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  • Roberto Galoppini 3:13 pm on December 15, 2010 Permalink | Reply
    Tags: Engineering, ETP, eu-funded research, , INRIA, NESSI, Thales   

    EU-funded Open Source Initiatives: NESSI’s Missing Deliverables 

    NESSI, is the “European Technology Platforms” – i.e. industry-led consortia considered by the EU relevant discussion partners to discuss how to achieve Europe’s future growth, competitiveness and sustainability objectives – and its declared strategic objective was to support the evolution from software to services. Not suprisingly open source was supposed to play a major role, but things went differently.

    Despite the EU backed NESSI with  about 1 million euros, the Open Source Working Group did very little. As I noticed before NESSI WP description mentions deliverables that never got delivered.

    Update: I have been asked from one of the contacts I mentioned to remove all companies’ and organizations’ names. You can find the list in the NESSI Open Source Working Group Manifesto mentioned above.

    Until now no news about those deliverables, though.

    • Andrea 5:53 pm on December 15, 2010 Permalink

      I think that there should be an effort to build a common open repository of all the documents, software and any other output of EU funded projects. This will ensure transparency and long term access to EU research results.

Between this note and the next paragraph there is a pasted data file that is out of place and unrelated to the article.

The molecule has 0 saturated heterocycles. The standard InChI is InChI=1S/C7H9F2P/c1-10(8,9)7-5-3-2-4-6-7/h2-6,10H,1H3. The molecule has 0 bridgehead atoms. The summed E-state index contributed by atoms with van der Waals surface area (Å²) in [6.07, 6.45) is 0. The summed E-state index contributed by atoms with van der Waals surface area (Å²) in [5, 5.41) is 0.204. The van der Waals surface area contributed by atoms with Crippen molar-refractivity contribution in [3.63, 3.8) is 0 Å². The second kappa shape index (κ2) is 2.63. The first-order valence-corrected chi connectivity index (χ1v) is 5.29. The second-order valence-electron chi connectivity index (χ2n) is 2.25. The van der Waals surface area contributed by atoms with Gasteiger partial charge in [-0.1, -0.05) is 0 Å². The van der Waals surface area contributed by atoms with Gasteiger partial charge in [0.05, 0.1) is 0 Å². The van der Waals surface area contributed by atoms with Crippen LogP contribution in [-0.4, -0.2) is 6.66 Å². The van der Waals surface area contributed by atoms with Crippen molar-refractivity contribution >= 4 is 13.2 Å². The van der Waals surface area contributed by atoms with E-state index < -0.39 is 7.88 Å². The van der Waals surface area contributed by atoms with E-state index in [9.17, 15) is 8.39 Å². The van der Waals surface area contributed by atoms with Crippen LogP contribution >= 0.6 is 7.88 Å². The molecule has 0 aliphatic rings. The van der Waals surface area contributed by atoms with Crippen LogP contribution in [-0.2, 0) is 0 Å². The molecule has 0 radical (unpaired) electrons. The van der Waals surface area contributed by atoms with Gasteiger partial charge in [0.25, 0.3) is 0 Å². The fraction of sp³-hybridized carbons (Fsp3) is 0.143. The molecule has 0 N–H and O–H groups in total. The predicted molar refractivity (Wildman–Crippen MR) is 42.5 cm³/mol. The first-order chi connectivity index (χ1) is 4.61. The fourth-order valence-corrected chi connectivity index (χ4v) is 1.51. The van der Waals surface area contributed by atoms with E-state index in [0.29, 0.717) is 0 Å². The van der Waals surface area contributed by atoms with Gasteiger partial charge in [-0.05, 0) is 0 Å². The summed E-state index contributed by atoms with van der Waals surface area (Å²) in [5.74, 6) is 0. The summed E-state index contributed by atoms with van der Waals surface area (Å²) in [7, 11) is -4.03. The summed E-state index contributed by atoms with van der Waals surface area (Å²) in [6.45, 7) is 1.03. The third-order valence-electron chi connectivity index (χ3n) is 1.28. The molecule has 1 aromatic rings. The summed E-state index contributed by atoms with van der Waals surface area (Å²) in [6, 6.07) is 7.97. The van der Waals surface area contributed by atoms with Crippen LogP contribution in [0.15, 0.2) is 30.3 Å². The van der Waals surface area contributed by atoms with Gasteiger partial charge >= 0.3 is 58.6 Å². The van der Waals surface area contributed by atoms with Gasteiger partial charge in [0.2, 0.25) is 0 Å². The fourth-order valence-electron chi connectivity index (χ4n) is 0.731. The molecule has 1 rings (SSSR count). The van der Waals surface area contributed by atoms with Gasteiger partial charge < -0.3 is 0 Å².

• Stefane Fermigier 6:36 pm on December 15, 2010 Permalink

      They should also be made accountable for their lack of taste in web design 😉



    • Antonio 9:18 am on December 16, 2010 Permalink

      the first step is always to set up a forgery where to commit open source software sources. This will give immediatly the status of art.
      It seems to me that open source is just a word in EU concepts.

    • Roberto Galoppini 1:36 pm on December 16, 2010 Permalink

      @Andrea Great idea! It happens to look for some EU-funded research findings and not finding them.

      @Stefane you’re probably right, but in this case I’m more concerned about missing contents, though. Especially considering how researchers and the Commission look at NESSI.